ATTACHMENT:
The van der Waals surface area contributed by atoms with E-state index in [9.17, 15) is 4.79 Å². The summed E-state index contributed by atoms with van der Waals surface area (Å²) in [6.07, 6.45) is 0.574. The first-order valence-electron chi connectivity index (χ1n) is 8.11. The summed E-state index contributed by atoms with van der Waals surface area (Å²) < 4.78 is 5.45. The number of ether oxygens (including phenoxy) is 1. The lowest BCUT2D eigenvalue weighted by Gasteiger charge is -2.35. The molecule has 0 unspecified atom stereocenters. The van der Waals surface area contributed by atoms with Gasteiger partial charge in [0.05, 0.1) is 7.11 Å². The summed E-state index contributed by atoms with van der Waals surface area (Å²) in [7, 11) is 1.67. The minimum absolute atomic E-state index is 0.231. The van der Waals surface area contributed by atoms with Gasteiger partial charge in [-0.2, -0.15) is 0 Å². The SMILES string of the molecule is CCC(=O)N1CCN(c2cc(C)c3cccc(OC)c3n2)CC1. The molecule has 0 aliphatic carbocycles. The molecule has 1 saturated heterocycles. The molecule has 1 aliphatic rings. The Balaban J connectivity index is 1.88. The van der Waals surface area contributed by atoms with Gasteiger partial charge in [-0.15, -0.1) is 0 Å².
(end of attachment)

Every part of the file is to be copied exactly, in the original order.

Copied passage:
The van der Waals surface area contributed by atoms with E-state index in [9.17, 15) is 4.79 Å². The summed E-state index contributed by atoms with van der Waals surface area (Å²) in [6.07, 6.45) is 0.574. The first-order valence-electron chi connectivity index (χ1n) is 8.11. The summed E-state index contributed by atoms with van der Waals surface area (Å²) < 4.78 is 5.45. The number of ether oxygens (including phenoxy) is 1. The lowest BCUT2D eigenvalue weighted by Gasteiger charge is -2.35. The molecule has 0 unspecified atom stereocenters. The van der Waals surface area contributed by atoms with Gasteiger partial charge in [0.05, 0.1) is 7.11 Å². The summed E-state index contributed by atoms with van der Waals surface area (Å²) in [7, 11) is 1.67. The minimum absolute atomic E-state index is 0.231. The van der Waals surface area contributed by atoms with Gasteiger partial charge in [-0.2, -0.15) is 0 Å². The SMILES string of the molecule is CCC(=O)N1CCN(c2cc(C)c3cccc(OC)c3n2)CC1. The molecule has 0 aliphatic carbocycles. The molecule has 1 saturated heterocycles. The molecule has 1 aliphatic rings. The Balaban J connectivity index is 1.88. The van der Waals surface area contributed by atoms with Gasteiger partial charge in [-0.15, -0.1) is 0 Å².